Letting “It” Get to Us

Human life is a system of all things fragile. The defining characteristic of anything that is considered “earthly” is its mortality, fallibility, and general impermanence. Life, then, is nothing more than a network of people, things, ideas, and circumstances that are susceptible to failure and to hurt, but still manage to work beautifully.


Oftentimes, we understand the most about ourselves not in the spaces where our character is isolated from that of others, but in the spaces where our character overlaps with the time and space of those around us. We realize that our lives and the way that we structure our actions around and for them are defined by the places where they intersect. In those places of overlap, hurt will happen, failure will occur, and disappointment will manifest. Sigmund Freud once defined “suffering” as coming from three distinct places in the human experience: from our own mortal bodies, from the external, unpredictable world, and lastly from “our relations to other men.” Freud noted that this last place is the most painful of the three, often because our relations to other men, unlike our own bodies and the world around us, are chosen.


A surface-level understanding of this distinction can be summed up as: “Human relation hurts the most because we choose who hurts us, which is avoidable if we never picked it in the first place.” While true, a deeper understanding involves another primary function of the human: empathy. When Freud said that our relations to other men hurt more than any other locus of suffering, part of what he was hinting at was the idea that when we choose to interact and connect with another human being, we expose ourselves to their fallibilities. When we involve ourselves in the lives of other people, we become a part of the surroundings and connections that they have either been subject to, or have chosen to define themselves by. Sometimes, these surroundings and connections are not pretty, and “it” gets to us.


Empathy can be defined in colloquial terms as the effect of something that happens to another person “getting to us.” Understanding and feeling for the circumstances of another being changes the filters from which we view our own lives, and many times spurns action that would not have occurred without experiencing or witnessing those experiences. While the characteristics of something “getting to us” are fairly straightforward, determining the “what” is not so simple of a task.


The “it” that gets to us is often intangible. It can be feelings, tears, elation, depression, joy, or anger. It can be things we can see and relate to, but not touch. The “it” is also oftentimes tangible. It can be physical life and home circumstances, hunger, satisfaction, coldness, or warmth—both figurative and literal. The point is that empathy is not exclusive to negative feelings, but it is at its strongest when the object of the empathy falls into some sort of sufferable category. The common thread between what “it” could possibly be however, is that whatever “it” is, is constant. When, generally speaking, it gets to us, it is not a single, isolated object or circumstances, but the life that another person has been subject to or has chosen to envelope themselves in. It is no wonder that suffering—the most “earthly” experience possible—is the object of the most human of functions.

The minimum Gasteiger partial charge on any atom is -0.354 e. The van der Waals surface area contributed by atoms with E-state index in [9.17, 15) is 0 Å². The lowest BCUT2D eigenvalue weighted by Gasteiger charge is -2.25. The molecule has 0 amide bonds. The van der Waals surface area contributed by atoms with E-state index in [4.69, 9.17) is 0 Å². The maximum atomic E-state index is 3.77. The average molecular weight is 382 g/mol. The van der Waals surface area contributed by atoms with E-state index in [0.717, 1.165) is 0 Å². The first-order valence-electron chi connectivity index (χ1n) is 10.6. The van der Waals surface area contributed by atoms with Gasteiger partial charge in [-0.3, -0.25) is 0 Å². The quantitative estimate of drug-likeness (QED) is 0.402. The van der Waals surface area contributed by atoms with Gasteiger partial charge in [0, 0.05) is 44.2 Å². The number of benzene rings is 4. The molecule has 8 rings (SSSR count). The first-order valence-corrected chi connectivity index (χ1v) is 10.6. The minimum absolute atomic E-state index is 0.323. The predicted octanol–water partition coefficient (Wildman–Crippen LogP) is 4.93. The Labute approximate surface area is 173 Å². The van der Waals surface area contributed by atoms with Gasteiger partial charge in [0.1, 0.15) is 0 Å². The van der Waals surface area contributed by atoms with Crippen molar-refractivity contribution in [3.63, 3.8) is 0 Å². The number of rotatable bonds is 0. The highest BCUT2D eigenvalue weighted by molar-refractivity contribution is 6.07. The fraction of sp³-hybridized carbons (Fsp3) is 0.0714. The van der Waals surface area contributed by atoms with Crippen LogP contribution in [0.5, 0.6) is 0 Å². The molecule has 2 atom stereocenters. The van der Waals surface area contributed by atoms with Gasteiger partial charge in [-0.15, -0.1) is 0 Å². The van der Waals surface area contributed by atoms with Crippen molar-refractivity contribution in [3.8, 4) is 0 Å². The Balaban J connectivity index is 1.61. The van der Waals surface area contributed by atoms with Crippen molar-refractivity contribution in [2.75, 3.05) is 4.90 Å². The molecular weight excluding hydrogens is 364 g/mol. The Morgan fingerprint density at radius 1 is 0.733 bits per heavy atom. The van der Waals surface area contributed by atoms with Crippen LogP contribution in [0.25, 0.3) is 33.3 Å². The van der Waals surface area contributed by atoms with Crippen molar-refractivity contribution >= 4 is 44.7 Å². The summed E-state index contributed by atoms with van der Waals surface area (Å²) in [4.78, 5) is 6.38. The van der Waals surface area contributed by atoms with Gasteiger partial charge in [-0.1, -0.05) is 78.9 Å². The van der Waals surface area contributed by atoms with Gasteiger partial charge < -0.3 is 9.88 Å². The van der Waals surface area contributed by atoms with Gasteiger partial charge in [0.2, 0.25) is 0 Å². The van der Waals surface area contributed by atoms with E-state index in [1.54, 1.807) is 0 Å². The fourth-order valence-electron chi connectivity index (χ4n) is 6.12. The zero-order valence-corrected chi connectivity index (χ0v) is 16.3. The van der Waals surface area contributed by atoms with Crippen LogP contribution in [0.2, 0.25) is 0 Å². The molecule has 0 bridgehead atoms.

There is a saying that talks about how we should not keep anything in our homes that we do not consider either beautiful or useful. Some argue the same should be true for our own lives. The fact is however, sometimes the ugly is useful. In fact, most of the time, it is. “It” needs to get to us in order to ground us, and it needs to ground us before we are ever in a position to do anything about it. The fragilities of our lives that we strive to ameliorate—all of the ugly, imperfect, unjust, and unfair circumstances and experiences that we carry with us, are all merely symptoms of the most basic fragility of them all: being human.


The most beautiful part about humanity is the unseen power that comes from places of struggle, and that are brought to light only through the imperfections of others. It is remarkable how the shortcomings of one person have the capability to bring out the best in another. It is only through pain that we learn the healing powers of our fellow man, only through injustice that we are capable of defining for ourselves what justice is, and only through struggle—through the most “human” experience—that we see the power that letting it get to us has, after all.


Image courtesy of Vivien J-Dora, Flickr Creative Commons


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